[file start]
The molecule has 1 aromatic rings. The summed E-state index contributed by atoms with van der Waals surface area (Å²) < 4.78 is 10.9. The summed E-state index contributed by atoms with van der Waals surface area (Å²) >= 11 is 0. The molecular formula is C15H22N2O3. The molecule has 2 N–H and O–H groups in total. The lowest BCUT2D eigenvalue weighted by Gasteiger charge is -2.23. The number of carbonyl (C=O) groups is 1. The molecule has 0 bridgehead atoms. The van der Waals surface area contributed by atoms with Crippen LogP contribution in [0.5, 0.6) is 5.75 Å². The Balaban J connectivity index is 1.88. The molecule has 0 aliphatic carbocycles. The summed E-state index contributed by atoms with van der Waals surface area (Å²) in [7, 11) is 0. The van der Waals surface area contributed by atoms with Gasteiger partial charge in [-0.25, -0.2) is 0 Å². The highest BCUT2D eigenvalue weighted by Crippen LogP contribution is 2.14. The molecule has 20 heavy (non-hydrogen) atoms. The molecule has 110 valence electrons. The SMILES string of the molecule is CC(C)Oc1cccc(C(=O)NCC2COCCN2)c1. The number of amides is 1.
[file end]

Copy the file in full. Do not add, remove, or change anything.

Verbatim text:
The molecule has 1 aromatic rings. The summed E-state index contributed by atoms with van der Waals surface area (Å²) < 4.78 is 10.9. The summed E-state index contributed by atoms with van der Waals surface area (Å²) >= 11 is 0. The molecular formula is C15H22N2O3. The molecule has 2 N–H and O–H groups in total. The lowest BCUT2D eigenvalue weighted by Gasteiger charge is -2.23. The number of carbonyl (C=O) groups is 1. The molecule has 0 bridgehead atoms. The van der Waals surface area contributed by atoms with Crippen LogP contribution in [0.5, 0.6) is 5.75 Å². The Balaban J connectivity index is 1.88. The molecule has 0 aliphatic carbocycles. The summed E-state index contributed by atoms with van der Waals surface area (Å²) in [7, 11) is 0. The van der Waals surface area contributed by atoms with Gasteiger partial charge in [-0.25, -0.2) is 0 Å². The highest BCUT2D eigenvalue weighted by Crippen LogP contribution is 2.14. The molecule has 20 heavy (non-hydrogen) atoms. The molecule has 110 valence electrons. The SMILES string of the molecule is CC(C)Oc1cccc(C(=O)NCC2COCCN2)c1. The number of amides is 1.